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How to Replace a Caravan Roof Hatch

Roof hatches can be easily damaged or like anything fitted to the roof of a caravan, eventually prone to water leaks.

The hatch pictured here is on a motor-home, but the principle is the same for a caravan, the only difference being that here we’ve got a 1.2mm-thick sheet metal roof and on a caravan it’s typically a 0.7mm-thick aluminium roof.

The hatch unit itself here is the type with an integral exhaust/inlet fan, but for the purposes of hatch replacement there’s no difference between this and a standard non-fan hatch except for the need to hook up two wires in this case.

This hatch had a couple problems that caused it to allow water to leak through. The plastic frame had cracked in two spots and the foam seal used was intended to take up the gaps caused by the ribs in the roof panel but it actually worked as a membrane trapping water. Both problems eventually allowed water through, staining the ply panelling inside. Luckily it was caught fairly early, or the time-consuming (and expensive) job of replacing rotted interior ply would have been added to the job card.

Getting up on the roof of a caravan can end up in disaster, and that’s not just if you were to fall off.

1. REMOVE THE OLD HATCH

Removing the old hatch

First the screws securing the hatch to the roof are removed. Then the hatch assembly can be prised away from the roof panel. This hatch was lifted off easily because the seal was so poor, but often they can be difficult to remove. Don’t use metal implements (screwdriver, scraper etc.) because they’ll damage the roof. Instead use a plastic chisel or a bevelled edge strip of perspex to break the seal and to gently prise the hatch off.

2. CLEAN UP THE SILASTIC

Cleaning up contact surface with plastic wheel

Then it’s time to clean up the old seal and/or silastic, first applying wax and grease remover to soften the remaining seal and then either a plastic scraper or a nylon brush drill attachment. A final wipe over with wax and grease remover and the roof is ready for the new hatch.

3. SAND NEW HATCH

Sanding new hatch plastic so that silicon will key into surface

The hatch needs to be prepped, firstly by sanding the smooth plastic so it’s rough enough for the silastic to bond to it. The fascia covering the hatch surround on the ceiling will also probably need to be trimmed.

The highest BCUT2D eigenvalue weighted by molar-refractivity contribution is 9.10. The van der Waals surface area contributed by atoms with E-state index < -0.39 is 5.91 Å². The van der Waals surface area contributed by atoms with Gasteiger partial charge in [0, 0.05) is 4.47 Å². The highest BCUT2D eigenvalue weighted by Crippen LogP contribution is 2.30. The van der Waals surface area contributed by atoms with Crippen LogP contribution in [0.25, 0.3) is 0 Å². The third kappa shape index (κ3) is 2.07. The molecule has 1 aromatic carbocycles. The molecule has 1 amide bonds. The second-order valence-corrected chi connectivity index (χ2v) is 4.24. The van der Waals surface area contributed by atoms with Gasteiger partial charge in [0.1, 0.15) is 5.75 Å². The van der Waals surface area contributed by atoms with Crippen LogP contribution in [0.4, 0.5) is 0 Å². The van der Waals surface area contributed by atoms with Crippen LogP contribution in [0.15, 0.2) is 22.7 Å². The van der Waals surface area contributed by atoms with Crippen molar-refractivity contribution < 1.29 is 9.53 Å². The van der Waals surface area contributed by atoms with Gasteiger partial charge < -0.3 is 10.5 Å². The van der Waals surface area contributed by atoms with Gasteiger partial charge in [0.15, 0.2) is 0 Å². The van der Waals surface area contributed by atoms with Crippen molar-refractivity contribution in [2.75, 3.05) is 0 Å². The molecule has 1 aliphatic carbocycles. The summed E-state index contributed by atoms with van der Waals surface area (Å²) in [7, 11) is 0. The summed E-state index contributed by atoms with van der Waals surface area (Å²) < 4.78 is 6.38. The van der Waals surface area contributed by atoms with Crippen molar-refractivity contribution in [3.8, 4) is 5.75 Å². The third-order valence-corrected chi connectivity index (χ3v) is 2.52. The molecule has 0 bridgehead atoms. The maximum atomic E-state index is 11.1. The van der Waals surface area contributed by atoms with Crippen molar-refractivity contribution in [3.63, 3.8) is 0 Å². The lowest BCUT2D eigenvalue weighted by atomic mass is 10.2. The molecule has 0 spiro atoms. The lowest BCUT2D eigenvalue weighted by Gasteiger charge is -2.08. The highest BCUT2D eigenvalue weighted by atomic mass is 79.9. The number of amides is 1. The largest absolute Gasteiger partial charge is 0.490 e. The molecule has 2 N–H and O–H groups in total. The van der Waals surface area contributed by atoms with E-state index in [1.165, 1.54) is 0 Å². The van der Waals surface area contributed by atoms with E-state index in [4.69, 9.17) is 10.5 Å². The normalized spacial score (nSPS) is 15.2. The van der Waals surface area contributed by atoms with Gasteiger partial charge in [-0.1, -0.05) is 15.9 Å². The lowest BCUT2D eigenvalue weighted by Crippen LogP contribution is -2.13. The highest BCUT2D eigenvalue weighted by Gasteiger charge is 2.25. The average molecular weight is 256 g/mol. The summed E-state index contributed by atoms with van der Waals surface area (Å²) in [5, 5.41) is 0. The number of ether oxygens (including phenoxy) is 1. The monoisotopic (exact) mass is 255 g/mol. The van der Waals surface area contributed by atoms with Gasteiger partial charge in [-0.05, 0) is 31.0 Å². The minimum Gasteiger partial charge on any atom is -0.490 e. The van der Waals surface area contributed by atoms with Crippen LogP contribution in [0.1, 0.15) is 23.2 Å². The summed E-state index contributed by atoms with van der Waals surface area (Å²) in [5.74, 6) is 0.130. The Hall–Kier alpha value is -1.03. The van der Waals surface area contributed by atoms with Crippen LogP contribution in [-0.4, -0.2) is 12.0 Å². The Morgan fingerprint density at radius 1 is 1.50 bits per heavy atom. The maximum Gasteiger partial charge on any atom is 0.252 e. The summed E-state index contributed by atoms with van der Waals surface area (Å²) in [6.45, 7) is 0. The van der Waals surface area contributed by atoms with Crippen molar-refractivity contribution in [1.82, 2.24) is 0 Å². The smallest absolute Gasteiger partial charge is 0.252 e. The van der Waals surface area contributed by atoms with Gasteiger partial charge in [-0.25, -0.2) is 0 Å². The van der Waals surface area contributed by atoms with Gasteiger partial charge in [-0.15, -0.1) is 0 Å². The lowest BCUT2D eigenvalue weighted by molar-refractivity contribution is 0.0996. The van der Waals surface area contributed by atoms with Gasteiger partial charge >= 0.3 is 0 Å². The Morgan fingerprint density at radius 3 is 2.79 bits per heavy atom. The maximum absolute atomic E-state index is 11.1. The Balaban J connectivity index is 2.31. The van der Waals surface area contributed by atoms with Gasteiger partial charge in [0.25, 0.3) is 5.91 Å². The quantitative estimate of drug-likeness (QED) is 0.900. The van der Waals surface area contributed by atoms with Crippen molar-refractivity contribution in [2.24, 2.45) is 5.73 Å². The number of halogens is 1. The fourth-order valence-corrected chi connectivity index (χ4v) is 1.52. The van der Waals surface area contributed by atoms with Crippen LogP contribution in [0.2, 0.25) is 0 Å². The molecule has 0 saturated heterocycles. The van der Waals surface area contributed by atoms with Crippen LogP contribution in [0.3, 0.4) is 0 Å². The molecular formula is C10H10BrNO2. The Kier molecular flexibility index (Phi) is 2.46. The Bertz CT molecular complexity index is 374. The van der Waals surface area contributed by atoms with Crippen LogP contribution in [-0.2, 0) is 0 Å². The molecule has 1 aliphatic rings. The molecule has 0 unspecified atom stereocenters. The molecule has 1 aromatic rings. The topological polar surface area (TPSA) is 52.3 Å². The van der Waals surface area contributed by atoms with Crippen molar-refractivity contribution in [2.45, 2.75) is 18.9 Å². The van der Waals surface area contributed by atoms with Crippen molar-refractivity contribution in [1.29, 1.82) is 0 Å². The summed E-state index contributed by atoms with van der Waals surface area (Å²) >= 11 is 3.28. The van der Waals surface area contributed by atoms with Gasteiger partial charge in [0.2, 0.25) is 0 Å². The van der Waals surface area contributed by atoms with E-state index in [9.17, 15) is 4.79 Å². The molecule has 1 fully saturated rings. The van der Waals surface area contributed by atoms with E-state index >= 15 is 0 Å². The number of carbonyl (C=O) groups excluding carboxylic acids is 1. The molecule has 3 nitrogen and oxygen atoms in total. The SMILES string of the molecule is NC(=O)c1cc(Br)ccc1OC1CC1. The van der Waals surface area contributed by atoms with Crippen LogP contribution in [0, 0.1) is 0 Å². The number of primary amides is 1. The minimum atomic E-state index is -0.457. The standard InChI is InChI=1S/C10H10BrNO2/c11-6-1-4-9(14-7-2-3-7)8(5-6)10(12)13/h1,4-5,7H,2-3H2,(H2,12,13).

4. ADD TIMBER BRACING

Fitting timber bracing between roof and interior lining

This conversion didn’t have any reinforcement bracing between the roof panel and the ceiling ply lining so to ensure that the new hatch remained watertight, timber bracing was added.

5. ADD SILICON TO NEW HATCH

Applying non-acidic silicone to hatch

Now silastic can be added to the new hatch. We’ve used a non-acidic silastic to ensure that corrosion is kept at bay. The trap here is to not use enough silastic – the excess can be wiped off and if you use to little then it can come back to bite you with further water leaks.

6. PLACE HATCH ON ROOF

Hatch is placed over aperture

The hatch is placed on the aperture on the roof and gently pushed down so that the silastic makes a good seal.

7. SCREW HATCH IN PLACE

Hatch is secured with stainless steel screws

Then the roof can be secured with, in this case, stainless steel self-tapping screws. Stainless screws don’t rust and so again help to avoid corrosion.

8. REMOVE EXCESS SILICON

Excess silicone removed

Then the excess silastic is wiped off, first spraying a detergent/water mix so that the silastic excess is more easily removed and doesn’t stick to the surrounding roof panel.

9. FIX FASCIA TO CEILING

Hatch fascia secured to ceiling panel

Finally, the fascia is secured to the ceiling with self-tapping screws.

 

This article is courtesy of Caravan World. For the full article, please visit https://www.caravanworld.com.au/features/1610/how-to-replace-a-roof-hatch

 

MEET THE AUTHOR

Phil-Lord

Philip Lord

Phil is a long-term vehicle tow-tester and also the former owner of a 1979 Viscount Grand Tourer, which he restored before selling it to make room for his next project: a mid-1980s Windsor Windcheater.

Phil has been a motoring writer for more than 20 years. He has tackled most automotive and technical subjects throughout his media career, which has seen him contribute to such illustrious journals as Caravan World, Camper Trailer Australia, Wheels, 4X4 Australia and Motor.

 

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